What is the nature of oxides

Let's talk about how to determine the nature of the oxide. To begin with, all substances are divided into two groups: simple and complex. Simple substances are divided into metals and non-metals. Complex compounds are divided into four classes: bases, oxides, salts, acids.

nature of oxides

Definition

Since the nature of the oxides depends on their composition,To begin with, we will define this class of inorganic substances. Oxides are complex substances, which consist of two elements. Their peculiarity is that oxygen is always located in the formula by the second (last) element.

The most common option isinteraction with oxygen of simple substances (metals, nonmetals). For example, during the interaction of magnesium with oxygen, magnesium oxide is formed, showing the basic properties.

character of oxide properties

Nomenclature

The nature of the oxides depends on their composition. There are certain rules that call such substances.

If the oxide is formed by the metals of the main subgroups,Valence is not indicated. For example, calcium oxide CaO. If, in the compound, the metal of a similar subgroup is located first, which has a variable valency, then it must be indicated by a Roman numeral. It is inserted after the name of the connection in parentheses. For example, there are iron oxides (2) and (3). When composing the oxides formulas, it must be remembered that the sum of the degrees of oxidation in it should be zero.

nature of acid oxides

Classification

Let us consider how the nature of the oxides depends ondegree of oxidation. Metals having an oxidation state of +1 and +2 form the main oxides with oxygen. A specific feature of such compounds is the basic nature of the oxides. Such compounds enter into chemical interaction with salt-forming oxides of non-metals, forming salts with them. In addition, the basic oxides react with acids. The product of interaction depends on the amount in which the starting materials were taken.

Non-metals, as well as metals with degrees of oxidationfrom +4 to +7, form with oxygen the acid oxides. The nature of oxides involves interaction with bases (alkalis). The result of the interaction depends on the amount in which the original alkali was taken. At its lack, acidic salt is formed as the product of the interaction. For example, in the reaction of carbon monoxide (4) with sodium hydroxide, sodium hydrogencarbonate (acid salt) is formed.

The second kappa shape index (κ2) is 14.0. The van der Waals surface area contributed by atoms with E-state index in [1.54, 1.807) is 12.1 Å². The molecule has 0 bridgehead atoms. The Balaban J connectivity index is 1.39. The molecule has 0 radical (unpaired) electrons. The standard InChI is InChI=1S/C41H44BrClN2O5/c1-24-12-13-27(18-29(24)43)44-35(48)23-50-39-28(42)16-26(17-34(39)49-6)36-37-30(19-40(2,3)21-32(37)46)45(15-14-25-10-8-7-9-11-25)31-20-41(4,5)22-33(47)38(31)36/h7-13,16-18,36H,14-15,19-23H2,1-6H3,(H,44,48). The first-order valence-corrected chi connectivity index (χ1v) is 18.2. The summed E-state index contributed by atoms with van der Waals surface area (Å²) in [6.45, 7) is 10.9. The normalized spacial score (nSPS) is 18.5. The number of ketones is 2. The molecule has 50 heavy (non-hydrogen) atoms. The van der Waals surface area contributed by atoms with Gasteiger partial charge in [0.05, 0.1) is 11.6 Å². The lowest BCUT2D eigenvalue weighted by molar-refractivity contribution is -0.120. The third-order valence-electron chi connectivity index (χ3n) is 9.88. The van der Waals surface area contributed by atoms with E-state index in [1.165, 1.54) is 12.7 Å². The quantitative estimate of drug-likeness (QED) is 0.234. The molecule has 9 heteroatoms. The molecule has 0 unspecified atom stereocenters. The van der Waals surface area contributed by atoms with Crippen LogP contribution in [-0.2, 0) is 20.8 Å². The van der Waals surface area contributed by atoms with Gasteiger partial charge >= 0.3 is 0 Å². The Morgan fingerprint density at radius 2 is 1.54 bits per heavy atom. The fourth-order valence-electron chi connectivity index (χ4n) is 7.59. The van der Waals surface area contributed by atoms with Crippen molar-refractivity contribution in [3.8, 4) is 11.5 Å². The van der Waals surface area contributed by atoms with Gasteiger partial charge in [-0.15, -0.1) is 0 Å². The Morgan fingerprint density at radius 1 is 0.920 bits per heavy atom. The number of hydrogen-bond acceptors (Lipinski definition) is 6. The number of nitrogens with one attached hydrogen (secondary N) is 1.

In the case of the reaction of an acidic oxide with an excess of alkali, the reaction product is the average salt (sodium carbonate). The nature of the acidic oxides depends on the degree of oxidation.

They are divided into salt-forming oxides (in which the degree of oxidation of the element is equal to the number of the group), as well as to indifferent oxides that are not capable of forming salts.

Amphoteric oxides

There is also an amphoteric nature of the properties of oxides. Its essence consists in the interaction of these compounds with both acids and alkalis. What oxides exhibit dual (amphoteric) properties? These include binary compounds of metals with a degree of oxidation +3, as well as oxides of beryllium, zinc.

how to determine the nature of the oxide

Methods of obtaining

There are different ways of obtaining oxides. The most common option is the interaction with oxygen of simple substances (metals, nonmetals). For example, during the interaction of magnesium with oxygen, magnesium oxide is formed, showing the basic properties.

In addition, oxides can also be obtained by the interaction of complex substances with molecular oxygen. For example, when burning pyrite (iron sulphide 2), two oxides can be obtained at once: sulfur and iron.

Another option for the production of oxides is consideredreaction of decomposition of salts of oxygen-containing acids. For example, the decomposition of calcium carbonate can produce carbon dioxide and calcium oxide (quick lime).

Basic and amphoteric oxides are formed when decomposing insoluble bases. For example, upon calcination of iron hydroxide (3), iron oxide (3) and water vapor are formed.

Conclusion

Oxides are a class of inorganic substances having wide industrial application. They are used in the construction industry, pharmaceutical industry, medicine.

In addition, amphoteric oxides are often used in organic synthesis as catalysts (accelerators of chemical processes).

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